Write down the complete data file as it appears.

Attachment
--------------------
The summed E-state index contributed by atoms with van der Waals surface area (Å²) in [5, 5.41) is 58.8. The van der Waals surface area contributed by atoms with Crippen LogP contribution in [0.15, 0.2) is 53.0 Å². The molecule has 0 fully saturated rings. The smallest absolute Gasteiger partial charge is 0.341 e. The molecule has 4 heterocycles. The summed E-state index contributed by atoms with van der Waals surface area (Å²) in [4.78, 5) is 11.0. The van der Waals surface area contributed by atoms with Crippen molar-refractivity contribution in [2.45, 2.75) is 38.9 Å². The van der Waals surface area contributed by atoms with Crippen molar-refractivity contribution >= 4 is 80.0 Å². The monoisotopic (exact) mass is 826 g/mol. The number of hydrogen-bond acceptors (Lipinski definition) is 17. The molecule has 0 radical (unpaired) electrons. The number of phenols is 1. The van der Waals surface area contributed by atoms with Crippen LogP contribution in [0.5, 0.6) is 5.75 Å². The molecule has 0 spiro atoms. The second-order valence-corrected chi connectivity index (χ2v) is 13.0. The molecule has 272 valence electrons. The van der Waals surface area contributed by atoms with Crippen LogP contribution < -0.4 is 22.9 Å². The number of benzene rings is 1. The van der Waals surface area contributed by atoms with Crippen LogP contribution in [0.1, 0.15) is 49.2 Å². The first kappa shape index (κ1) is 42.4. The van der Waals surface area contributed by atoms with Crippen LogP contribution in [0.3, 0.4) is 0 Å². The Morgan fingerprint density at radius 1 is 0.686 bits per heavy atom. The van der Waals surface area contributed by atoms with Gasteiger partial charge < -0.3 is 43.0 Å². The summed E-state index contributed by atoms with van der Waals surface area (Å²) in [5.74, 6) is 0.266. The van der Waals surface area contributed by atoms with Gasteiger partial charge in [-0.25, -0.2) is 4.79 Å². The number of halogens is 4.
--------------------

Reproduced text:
The summed E-state index contributed by atoms with van der Waals surface area (Å²) in [5, 5.41) is 58.8. The van der Waals surface area contributed by atoms with Crippen LogP contribution in [0.15, 0.2) is 53.0 Å². The molecule has 0 fully saturated rings. The smallest absolute Gasteiger partial charge is 0.341 e. The molecule has 4 heterocycles. The summed E-state index contributed by atoms with van der Waals surface area (Å²) in [4.78, 5) is 11.0. The van der Waals surface area contributed by atoms with Crippen molar-refractivity contribution in [2.45, 2.75) is 38.9 Å². The van der Waals surface area contributed by atoms with Crippen molar-refractivity contribution >= 4 is 80.0 Å². The monoisotopic (exact) mass is 826 g/mol. The number of hydrogen-bond acceptors (Lipinski definition) is 17. The molecule has 0 radical (unpaired) electrons. The number of phenols is 1. The van der Waals surface area contributed by atoms with Crippen LogP contribution in [0.5, 0.6) is 5.75 Å². The molecule has 0 spiro atoms. The second-order valence-corrected chi connectivity index (χ2v) is 13.0. The molecule has 272 valence electrons. The van der Waals surface area contributed by atoms with Crippen LogP contribution < -0.4 is 22.9 Å². The number of benzene rings is 1. The van der Waals surface area contributed by atoms with Crippen LogP contribution in [0.1, 0.15) is 49.2 Å². The first kappa shape index (κ1) is 42.4. The van der Waals surface area contributed by atoms with Crippen LogP contribution in [0.3, 0.4) is 0 Å². The Morgan fingerprint density at radius 1 is 0.686 bits per heavy atom. The van der Waals surface area contributed by atoms with Gasteiger partial charge < -0.3 is 43.0 Å². The summed E-state index contributed by atoms with van der Waals surface area (Å²) in [5.74, 6) is 0.266. The van der Waals surface area contributed by atoms with Gasteiger partial charge in [-0.25, -0.2) is 4.79 Å². The number of halogens is 4.